Paddock Management for Alpacas

Updated: 7 days ago

Check out the information below for advice on how to manage grassland for alpacas here in the UK.

What type of fencing do you need for alpacas?

Alpacas do not normally attempt to jump over or escape from barriers, so standard 4ft sheep fencing, either the wooden railed kind or stock fencing with plain wire varieties, will work well at keeping them enclosed. Barbed wire should be avoided to prevent injury.

If starting from scratch with your fencing, consider stocking densities, rotation of paddocks, ease of handling, positioning of shelters, feed & water, and machinery access (having access that is wide enough for driving trailers into the paddock with new stock, or hedge croppers entering the field, for example). Placing your shelters against fences/hedgerows makes herding alpacas into the shelter much easier!

How much land is needed for alpacas?

As a rough guide, you will need 1 acre of ground for every 5 alpacas you own. This may vary slightly depending upon your grass quality; if it is very high, then you may be able to add another alpaca, but if it is lower quality, you may need to reduce the herd number or increase the available grazing.

I’ve just rented or bought a new paddock for my alpacas - do I need to do anything with it?

The short answer is yes! Check out the tips below to make sure your new paddock is ready for your alpacas:

  • Check that the boundary fences are secure

  • Check that the water supply is in place

  • Check that you have reasonable access to the paddock and can get vehicle access in during an emergency

  • Check which animals have been on the ground previously (there may be a worm burden or disease - in this case, it would be wise to rest the ground for at least 8 weeks)

  • Check the ground for poisonous plants

  • Top the ground if required

Do I need to rest the ground for grazing alpacas?

The paddock should be split into two so that one half can be rested. Rotation should then occur every 6-8 weeks to help reduce parasite burden, particularly worms, and ensure that the grass has time to rest and recuperate so it can provide ample nutrition.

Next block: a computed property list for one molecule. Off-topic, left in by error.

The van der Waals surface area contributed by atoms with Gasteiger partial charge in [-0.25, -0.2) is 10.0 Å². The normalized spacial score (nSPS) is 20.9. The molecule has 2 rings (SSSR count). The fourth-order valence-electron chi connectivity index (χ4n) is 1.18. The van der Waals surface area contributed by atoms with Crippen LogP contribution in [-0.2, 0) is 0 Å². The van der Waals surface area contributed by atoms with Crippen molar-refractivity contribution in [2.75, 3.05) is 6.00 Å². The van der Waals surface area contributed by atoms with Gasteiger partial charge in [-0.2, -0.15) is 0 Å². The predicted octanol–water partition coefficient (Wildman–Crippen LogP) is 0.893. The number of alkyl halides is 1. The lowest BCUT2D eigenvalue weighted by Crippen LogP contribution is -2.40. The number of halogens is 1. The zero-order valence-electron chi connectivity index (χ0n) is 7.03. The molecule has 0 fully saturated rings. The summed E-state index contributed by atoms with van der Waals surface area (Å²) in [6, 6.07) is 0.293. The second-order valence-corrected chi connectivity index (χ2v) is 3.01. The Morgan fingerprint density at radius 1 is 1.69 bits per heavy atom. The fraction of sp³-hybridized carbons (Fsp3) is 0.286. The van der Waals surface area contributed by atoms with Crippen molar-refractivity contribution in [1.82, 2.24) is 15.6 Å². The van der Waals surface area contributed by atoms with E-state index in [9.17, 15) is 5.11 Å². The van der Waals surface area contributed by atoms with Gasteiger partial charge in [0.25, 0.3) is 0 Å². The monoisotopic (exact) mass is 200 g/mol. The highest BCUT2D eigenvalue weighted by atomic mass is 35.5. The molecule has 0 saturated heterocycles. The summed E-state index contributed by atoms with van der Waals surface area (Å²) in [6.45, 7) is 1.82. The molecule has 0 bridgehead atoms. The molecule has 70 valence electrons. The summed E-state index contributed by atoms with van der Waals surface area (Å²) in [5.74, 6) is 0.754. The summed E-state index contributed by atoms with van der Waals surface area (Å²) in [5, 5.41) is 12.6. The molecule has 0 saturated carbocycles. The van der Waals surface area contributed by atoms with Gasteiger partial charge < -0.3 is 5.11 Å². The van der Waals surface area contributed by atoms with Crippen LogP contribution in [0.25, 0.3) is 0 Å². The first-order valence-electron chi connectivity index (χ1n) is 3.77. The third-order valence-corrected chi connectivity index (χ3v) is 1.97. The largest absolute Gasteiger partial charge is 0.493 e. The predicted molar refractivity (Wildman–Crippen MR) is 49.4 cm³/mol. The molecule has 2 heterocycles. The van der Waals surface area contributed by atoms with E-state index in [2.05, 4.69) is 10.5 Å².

Do I need to cut the grass?

Alpacas can starve in long grass as they find it difficult to eat, so the grass will need to be cut as required (also known as topping). It is also good practice to remove brambles, conkers and thistles to avoid this getting stuck in their fleeces and causing irritation and/or inability to use the fleece after shearing.

Do alpacas need other food besides grass?

Even with adequate grazing, you should supply your alpacas with ad-lib hay to ensure they have the roughage they need. Soils found within the UK are often lacking in certain minerals and elements; pastures and soils can be analysed to assess any areas of deficiency. It is vitally important to check your pasture regularly for poisonous plants.

Can alpacas graze with other animals?

Alpacas can be grazed with other animals and it is common to see them grazing alongside sheep, goats and chickens here in the UK.

Which plants are poisonous to alpacas?

It is vitally important to check your pasture regularly for poisonous plants to avoid illness in your herd. Here are some of the most common poisonous plants…

  • Foxgloves

  • Ragwort

  • Male Fern

  • Rhododendrons

  • Daffodils

  • Rye Grass

  • Laburnums

  • Hemlock

  • Marsh Mallow

  • Rhubarb

  • Black & White Bryony

  • Grass Cuttings

  • Poppy

  • Potato

  • Oak

  • Privet

Disclaimer: We are not a veterinarian body. We always advise that you consult your vet to discuss the best options for your herd.

Click here to discover more about us and our alpaca family. You can also stay with our herd at Hush Hush Glamping – click here to find out more!

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